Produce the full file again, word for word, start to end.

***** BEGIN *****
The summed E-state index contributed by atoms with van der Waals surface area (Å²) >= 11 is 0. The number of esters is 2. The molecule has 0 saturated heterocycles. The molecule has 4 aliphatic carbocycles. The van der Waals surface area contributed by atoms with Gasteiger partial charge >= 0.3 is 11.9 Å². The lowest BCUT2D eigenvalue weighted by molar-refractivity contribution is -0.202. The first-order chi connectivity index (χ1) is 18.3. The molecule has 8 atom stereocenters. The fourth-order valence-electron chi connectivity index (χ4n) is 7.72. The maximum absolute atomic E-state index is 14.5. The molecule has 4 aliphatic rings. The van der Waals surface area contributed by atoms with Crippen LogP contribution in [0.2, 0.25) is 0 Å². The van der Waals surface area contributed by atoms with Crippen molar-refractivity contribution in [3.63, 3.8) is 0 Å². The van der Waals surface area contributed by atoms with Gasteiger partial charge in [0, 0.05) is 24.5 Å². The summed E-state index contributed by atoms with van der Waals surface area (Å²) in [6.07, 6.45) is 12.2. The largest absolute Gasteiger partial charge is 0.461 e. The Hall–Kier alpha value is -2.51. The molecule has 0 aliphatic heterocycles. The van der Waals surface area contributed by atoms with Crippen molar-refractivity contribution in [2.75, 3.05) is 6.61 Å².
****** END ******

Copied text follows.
The summed E-state index contributed by atoms with van der Waals surface area (Å²) >= 11 is 0. The number of esters is 2. The molecule has 0 saturated heterocycles. The molecule has 4 aliphatic carbocycles. The van der Waals surface area contributed by atoms with Gasteiger partial charge >= 0.3 is 11.9 Å². The lowest BCUT2D eigenvalue weighted by molar-refractivity contribution is -0.202. The first-order chi connectivity index (χ1) is 18.3. The molecule has 8 atom stereocenters. The fourth-order valence-electron chi connectivity index (χ4n) is 7.72. The maximum absolute atomic E-state index is 14.5. The molecule has 4 aliphatic rings. The van der Waals surface area contributed by atoms with Crippen LogP contribution in [0.2, 0.25) is 0 Å². The van der Waals surface area contributed by atoms with Crippen molar-refractivity contribution in [3.63, 3.8) is 0 Å². The van der Waals surface area contributed by atoms with Gasteiger partial charge in [0, 0.05) is 24.5 Å². The summed E-state index contributed by atoms with van der Waals surface area (Å²) in [6.07, 6.45) is 12.2. The largest absolute Gasteiger partial charge is 0.461 e. The Hall–Kier alpha value is -2.51. The molecule has 0 aliphatic heterocycles. The van der Waals surface area contributed by atoms with Crippen molar-refractivity contribution in [2.75, 3.05) is 6.61 Å².